Gorgeous day at the park

Carina at the park

Carina at the park

Cara & Marcelo were wonderful hosts & they have an amazing condo. I wasn’t sure I could get Annabelle to return home with me. She was in love with the condo, Cara & Marcelo, but especially baby Carina. We even got Carina to laugh, and I am still telling everybody about the sweet, gorgeous baby we visited.

We came all the way to St. Louis to meet you baby girl!

We came all the way to St. Louis to meet you baby girl!

I miss my friends! It was so awesome to just be around Cara & Marcelo as we spent most of our time longing in comfy sweats, watching or doing funny yoga videos, snacking on goodies from Trader Joe’s & chatting away about the wonders of parenthood.

How you pose post-baby

How you pose post-baby

Our last day we met up with Emily & Paul, and they showed us all around town. I’ve known Emily for over thirteen years, and I was very excited to meet her husband Paul. Oh, don’t let me forget to tell you it was fuh-reezing cold. Emily sent me a detailed & thoughtful potential itinerary and she planned a perfect St. Louis tour. Our first stop was the Magic House. Annabelle was able to kick an NFL field goal, play with magnets, pretend she was a veterinarian, catch a plastic fish & go down a few slides. Needless to say, this was her favorite part of the day.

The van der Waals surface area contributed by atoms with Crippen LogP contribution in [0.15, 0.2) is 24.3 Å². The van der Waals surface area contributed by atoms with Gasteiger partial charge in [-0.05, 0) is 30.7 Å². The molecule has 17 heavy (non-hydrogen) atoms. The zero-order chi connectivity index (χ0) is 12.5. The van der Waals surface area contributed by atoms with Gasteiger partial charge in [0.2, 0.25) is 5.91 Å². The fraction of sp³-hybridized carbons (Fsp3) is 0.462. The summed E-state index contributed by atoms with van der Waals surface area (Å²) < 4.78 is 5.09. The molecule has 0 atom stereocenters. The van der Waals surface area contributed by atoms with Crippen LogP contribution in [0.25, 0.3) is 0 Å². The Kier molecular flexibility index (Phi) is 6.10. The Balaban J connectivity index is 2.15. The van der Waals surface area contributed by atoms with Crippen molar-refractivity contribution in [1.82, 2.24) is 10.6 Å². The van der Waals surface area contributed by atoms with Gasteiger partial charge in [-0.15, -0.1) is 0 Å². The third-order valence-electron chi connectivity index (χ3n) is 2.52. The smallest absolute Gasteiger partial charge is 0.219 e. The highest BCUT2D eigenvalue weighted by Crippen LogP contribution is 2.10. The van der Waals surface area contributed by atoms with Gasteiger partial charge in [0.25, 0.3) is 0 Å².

Sliding at the Magic House

Sliding at the Magic House

Next up was St. Louis style pizza. Emily & Paul took us to Imo’s where we sampled toasted ravioli-it was delicious. We ordered a 14 inch pizza for Annabelle & myself, and we pretty much finished it. Of course, Annabelle filled up on the sausage & bacon and left the rest for me. They use Provel cheese, and I have to say I’m a fan. It was creamy & smooth while the crust was crisp; a perfect combination.

Imo's bacon & sausage pizza

Imo’s bacon & sausage pizza